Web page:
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Blue Plaques

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Blue Plaques

Is this an icon?


Blue Plaques

The blue plaque scheme was the brainchild of a Victorian MP, William Ewart, who in 1863 proposed that ‘memorial tablets’ be put up at London houses where the famous had been born, died or merely lived for a while. Initially run by the Society (later the Royal Society) of Arts, the first such plaque noted the poet Byron’s London home. Responsibility for the scheme was handed to the London County Council in 1901. Then the Greater London Council took it over, and since 1986 it has been run by English Heritage.

The oldest plaque still in existence marks the one-time address of France’s Napoleon III (put up in 1867), while the most-visited are Dickens’s home in Doughty Street near Russell Square, Karl Marx’s address in Dean Street, and the house in Frith Street in which John Logie Baird first demonstrated television (both Soho). The blue plaque scheme is now extended to the rest of the country. If you’d like to leave one behind at your current address, better think of something memorable to do.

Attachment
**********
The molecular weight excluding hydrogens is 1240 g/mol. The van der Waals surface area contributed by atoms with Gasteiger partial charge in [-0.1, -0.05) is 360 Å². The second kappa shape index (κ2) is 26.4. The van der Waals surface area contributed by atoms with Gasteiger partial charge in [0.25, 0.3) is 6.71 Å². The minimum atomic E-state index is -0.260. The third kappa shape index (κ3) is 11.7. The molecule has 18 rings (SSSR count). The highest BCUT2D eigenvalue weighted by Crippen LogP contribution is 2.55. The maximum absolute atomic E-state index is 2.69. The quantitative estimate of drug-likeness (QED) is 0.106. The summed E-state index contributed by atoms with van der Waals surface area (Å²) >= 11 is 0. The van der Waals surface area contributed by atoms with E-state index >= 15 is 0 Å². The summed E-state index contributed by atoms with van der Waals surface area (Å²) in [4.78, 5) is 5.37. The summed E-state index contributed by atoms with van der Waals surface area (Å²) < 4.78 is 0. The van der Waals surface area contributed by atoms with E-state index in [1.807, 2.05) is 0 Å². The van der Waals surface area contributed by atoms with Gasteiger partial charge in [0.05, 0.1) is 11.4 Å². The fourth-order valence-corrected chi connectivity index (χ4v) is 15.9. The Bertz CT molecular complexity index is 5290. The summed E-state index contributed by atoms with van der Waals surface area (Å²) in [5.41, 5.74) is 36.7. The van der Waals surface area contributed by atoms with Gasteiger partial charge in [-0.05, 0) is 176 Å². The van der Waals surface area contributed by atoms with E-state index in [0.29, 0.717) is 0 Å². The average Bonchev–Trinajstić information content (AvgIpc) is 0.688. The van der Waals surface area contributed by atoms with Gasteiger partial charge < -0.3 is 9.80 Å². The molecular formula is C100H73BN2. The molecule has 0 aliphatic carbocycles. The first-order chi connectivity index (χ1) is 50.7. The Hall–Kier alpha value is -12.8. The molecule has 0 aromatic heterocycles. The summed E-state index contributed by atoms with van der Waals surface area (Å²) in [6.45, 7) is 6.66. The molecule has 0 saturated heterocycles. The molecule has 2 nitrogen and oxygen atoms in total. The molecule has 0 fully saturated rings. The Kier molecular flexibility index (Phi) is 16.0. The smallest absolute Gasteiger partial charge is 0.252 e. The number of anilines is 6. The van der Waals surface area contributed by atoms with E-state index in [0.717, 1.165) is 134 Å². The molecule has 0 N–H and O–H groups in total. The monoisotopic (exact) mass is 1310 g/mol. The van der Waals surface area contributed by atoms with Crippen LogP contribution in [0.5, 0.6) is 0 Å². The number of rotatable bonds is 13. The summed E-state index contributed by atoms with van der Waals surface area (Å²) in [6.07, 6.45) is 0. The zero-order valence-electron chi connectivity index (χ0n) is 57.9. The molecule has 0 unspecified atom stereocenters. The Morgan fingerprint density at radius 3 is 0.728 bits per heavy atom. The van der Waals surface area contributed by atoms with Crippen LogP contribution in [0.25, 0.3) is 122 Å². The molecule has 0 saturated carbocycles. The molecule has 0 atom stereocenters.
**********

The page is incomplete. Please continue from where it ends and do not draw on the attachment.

Photo: Maria Gibbs


Your comments

The Blue Plaques Scheme recognises individuals who have made a significant contribution to the scientific, commercial or cultural life of England. Blue Plaques are erected on buildings where great figures of the past have lived or worked.

Jim Conner

Because it is always a pleasure to spot one on a wall and discover where the famous, gifted and celebrated of the past lived.
Alan Gatter



I believe rice, peas and jerk chicken is an Icon of England.

Ade Adeluwoye